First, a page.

Lectures: Radioecology and the transport and mobility of radioactive substances in various ecosystems. Radioactive sources and species (speciation) and the use of advanced methods in radioecology. Biological effects of ionizing radiation. Laboratory demonstrations: Sources and radioactive particles (electron microscopy). Radiochemical separation methods, various tracer techniques and advanced measurement methods including particle characterisation and mass spectrometric techniques. Speciation, mobility and biological uptake.
The students are expected to have an overview over radioecology and be able to conduct experimental radioecological studies. The course gives a thorough introduction to radiochemistry including tracer techniques, radiochemical separation techniques as well as advanced measurement methods that are used in radioecology. In addition to radioactive sources, the course also focuses on species (speciation), transport, mobility, biological uptake and the effect of radiation as well as assessment of environmental impact and risks related to radioactive contamination. The students will have knowledge of radioactive sources and understand the transport of radioactive substances in various ecosystems, understand the basis for environmental impact and risk assessments and be become able to conduct radioecological studies using tracer techniques, radiochemical separation techniques and advanced measurement methods. The students will have insight in environmental impact and risk assements and the use of effective countermeasures, i.e. competence that is needed within national preparedness associated with radioactive contamination. The students will learn and obtain experience with how to prepare and deliver effective oral and written presentations of technical information and scientific results. They will learn to think critically and solve complex and multidisciplinary problems, as well as learn to accurately interpret current research literature.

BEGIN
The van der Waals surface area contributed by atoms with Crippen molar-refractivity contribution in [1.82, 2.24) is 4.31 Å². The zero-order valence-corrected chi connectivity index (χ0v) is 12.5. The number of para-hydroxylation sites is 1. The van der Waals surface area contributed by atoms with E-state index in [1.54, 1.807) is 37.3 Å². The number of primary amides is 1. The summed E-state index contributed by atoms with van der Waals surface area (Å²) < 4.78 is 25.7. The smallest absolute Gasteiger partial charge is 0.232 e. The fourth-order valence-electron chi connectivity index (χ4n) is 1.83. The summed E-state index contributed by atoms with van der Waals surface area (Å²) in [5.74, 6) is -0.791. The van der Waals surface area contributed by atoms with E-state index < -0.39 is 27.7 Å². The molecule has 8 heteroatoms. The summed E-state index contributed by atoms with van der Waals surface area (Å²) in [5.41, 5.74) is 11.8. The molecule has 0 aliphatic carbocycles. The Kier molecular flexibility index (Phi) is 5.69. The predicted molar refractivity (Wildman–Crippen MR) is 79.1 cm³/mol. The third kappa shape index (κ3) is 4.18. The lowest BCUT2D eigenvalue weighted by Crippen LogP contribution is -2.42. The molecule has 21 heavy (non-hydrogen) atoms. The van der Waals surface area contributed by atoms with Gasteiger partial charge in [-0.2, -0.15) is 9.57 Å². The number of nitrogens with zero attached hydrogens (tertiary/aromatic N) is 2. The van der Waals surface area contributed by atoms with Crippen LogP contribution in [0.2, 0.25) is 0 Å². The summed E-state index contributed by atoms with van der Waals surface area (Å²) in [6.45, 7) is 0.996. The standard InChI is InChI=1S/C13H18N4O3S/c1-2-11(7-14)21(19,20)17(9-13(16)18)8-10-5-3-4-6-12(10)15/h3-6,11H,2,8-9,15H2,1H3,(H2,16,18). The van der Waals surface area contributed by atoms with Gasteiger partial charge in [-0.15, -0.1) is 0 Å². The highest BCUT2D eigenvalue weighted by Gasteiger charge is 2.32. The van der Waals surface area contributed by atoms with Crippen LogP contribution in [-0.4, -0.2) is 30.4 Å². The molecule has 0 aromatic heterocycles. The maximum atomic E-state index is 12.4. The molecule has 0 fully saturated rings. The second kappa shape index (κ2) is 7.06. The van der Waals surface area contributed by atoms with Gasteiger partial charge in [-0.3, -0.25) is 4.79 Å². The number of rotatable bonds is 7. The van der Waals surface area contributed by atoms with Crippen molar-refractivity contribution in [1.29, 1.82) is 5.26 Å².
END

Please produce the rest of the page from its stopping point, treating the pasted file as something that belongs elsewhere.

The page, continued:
Lectures, laboratory assignments with lab report and and a term paper. Approved lab journal is a prerequisite for taking the exam.
Case-studies included in some lectures.
G. R. Choppin, J.-O. Liljenzin and J. Rydberg. Radiochemistry and nuclear chemistry. 4th ed., 2013.
Laboratory exercises and hand-in laboratory report.
Final written examination counts 100% (3,5 hours). The exam is divided into 3 parts. All parts of the exam must be passed to pass the exam. Grading scale A-E/Not passed
Total of 150 hours. Lectures: 48 hours. Laboratory exercises: 24 hours. Case study: 4 hours. Laboratory demonstrations: 2 hours. Own effort (self study, hand-in laboratory report): 72 hours.
Type of course:
- Lectures: 48 hours.
- Laboratory exercises: 24 hours.
- Case study: 4 hours.
- Laboratory demonstrations: 2 hours.
The course will be arranged in parallell with KJM351 over 2.5 weeks in January. This course or the associated course KJM351 is obligatory for the Masters degree programme in Chemistry, specialisation Radiochemistry. This course or the associated course KJM351 is recommended for the Masters degree in Environment and Natural Resources and for the Masters degree in Chemistry, specialisation Environmental Chemistry. The course corresponds to KJM351 "Experimental radioelogy" with the same lectures but without term paper and with somewhat reduced participation in laboratory exercises and reduced requirements associated with the laboratory report.
For additional details please visit https://www.nmbu.no/course/KJM353?studieaar=2020